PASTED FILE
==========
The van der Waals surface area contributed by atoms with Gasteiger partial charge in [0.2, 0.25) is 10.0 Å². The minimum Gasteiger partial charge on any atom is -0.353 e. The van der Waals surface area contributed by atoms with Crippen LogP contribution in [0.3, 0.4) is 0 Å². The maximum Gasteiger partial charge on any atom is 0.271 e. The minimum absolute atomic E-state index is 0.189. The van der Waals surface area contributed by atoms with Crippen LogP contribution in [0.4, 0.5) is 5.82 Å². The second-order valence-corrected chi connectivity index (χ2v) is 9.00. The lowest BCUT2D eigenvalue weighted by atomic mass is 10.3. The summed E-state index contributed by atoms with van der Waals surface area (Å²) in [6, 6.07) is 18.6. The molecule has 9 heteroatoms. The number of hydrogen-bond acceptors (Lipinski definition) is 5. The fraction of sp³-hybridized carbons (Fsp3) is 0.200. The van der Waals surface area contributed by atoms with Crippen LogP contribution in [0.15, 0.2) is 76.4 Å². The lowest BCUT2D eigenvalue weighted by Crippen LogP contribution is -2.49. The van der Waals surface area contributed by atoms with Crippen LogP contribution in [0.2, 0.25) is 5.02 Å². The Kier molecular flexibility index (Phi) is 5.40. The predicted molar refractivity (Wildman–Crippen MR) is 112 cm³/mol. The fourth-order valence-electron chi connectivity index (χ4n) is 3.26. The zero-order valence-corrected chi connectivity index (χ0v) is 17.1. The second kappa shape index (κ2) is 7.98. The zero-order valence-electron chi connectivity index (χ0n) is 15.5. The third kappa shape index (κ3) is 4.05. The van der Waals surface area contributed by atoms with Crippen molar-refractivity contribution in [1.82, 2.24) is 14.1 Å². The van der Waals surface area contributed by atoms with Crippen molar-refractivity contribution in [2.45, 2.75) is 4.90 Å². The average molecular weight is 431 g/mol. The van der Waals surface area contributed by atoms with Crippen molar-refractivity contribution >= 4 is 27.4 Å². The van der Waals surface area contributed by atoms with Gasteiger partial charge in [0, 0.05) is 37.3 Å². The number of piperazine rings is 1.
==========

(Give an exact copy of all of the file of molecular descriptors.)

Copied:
The van der Waals surface area contributed by atoms with Gasteiger partial charge in [0.2, 0.25) is 10.0 Å². The minimum Gasteiger partial charge on any atom is -0.353 e. The van der Waals surface area contributed by atoms with Crippen LogP contribution in [0.3, 0.4) is 0 Å². The maximum Gasteiger partial charge on any atom is 0.271 e. The minimum absolute atomic E-state index is 0.189. The van der Waals surface area contributed by atoms with Crippen LogP contribution in [0.4, 0.5) is 5.82 Å². The second-order valence-corrected chi connectivity index (χ2v) is 9.00. The lowest BCUT2D eigenvalue weighted by atomic mass is 10.3. The summed E-state index contributed by atoms with van der Waals surface area (Å²) in [6, 6.07) is 18.6. The molecule has 9 heteroatoms. The number of hydrogen-bond acceptors (Lipinski definition) is 5. The fraction of sp³-hybridized carbons (Fsp3) is 0.200. The van der Waals surface area contributed by atoms with Crippen LogP contribution in [0.15, 0.2) is 76.4 Å². The lowest BCUT2D eigenvalue weighted by Crippen LogP contribution is -2.49. The van der Waals surface area contributed by atoms with Crippen LogP contribution in [0.2, 0.25) is 5.02 Å². The Kier molecular flexibility index (Phi) is 5.40. The predicted molar refractivity (Wildman–Crippen MR) is 112 cm³/mol. The fourth-order valence-electron chi connectivity index (χ4n) is 3.26. The zero-order valence-corrected chi connectivity index (χ0v) is 17.1. The second kappa shape index (κ2) is 7.98. The zero-order valence-electron chi connectivity index (χ0n) is 15.5. The third kappa shape index (κ3) is 4.05. The van der Waals surface area contributed by atoms with Crippen molar-refractivity contribution in [1.82, 2.24) is 14.1 Å². The van der Waals surface area contributed by atoms with Crippen molar-refractivity contribution in [2.45, 2.75) is 4.90 Å². The average molecular weight is 431 g/mol. The van der Waals surface area contributed by atoms with Crippen molar-refractivity contribution >= 4 is 27.4 Å². The van der Waals surface area contributed by atoms with Gasteiger partial charge in [0, 0.05) is 37.3 Å². The number of piperazine rings is 1.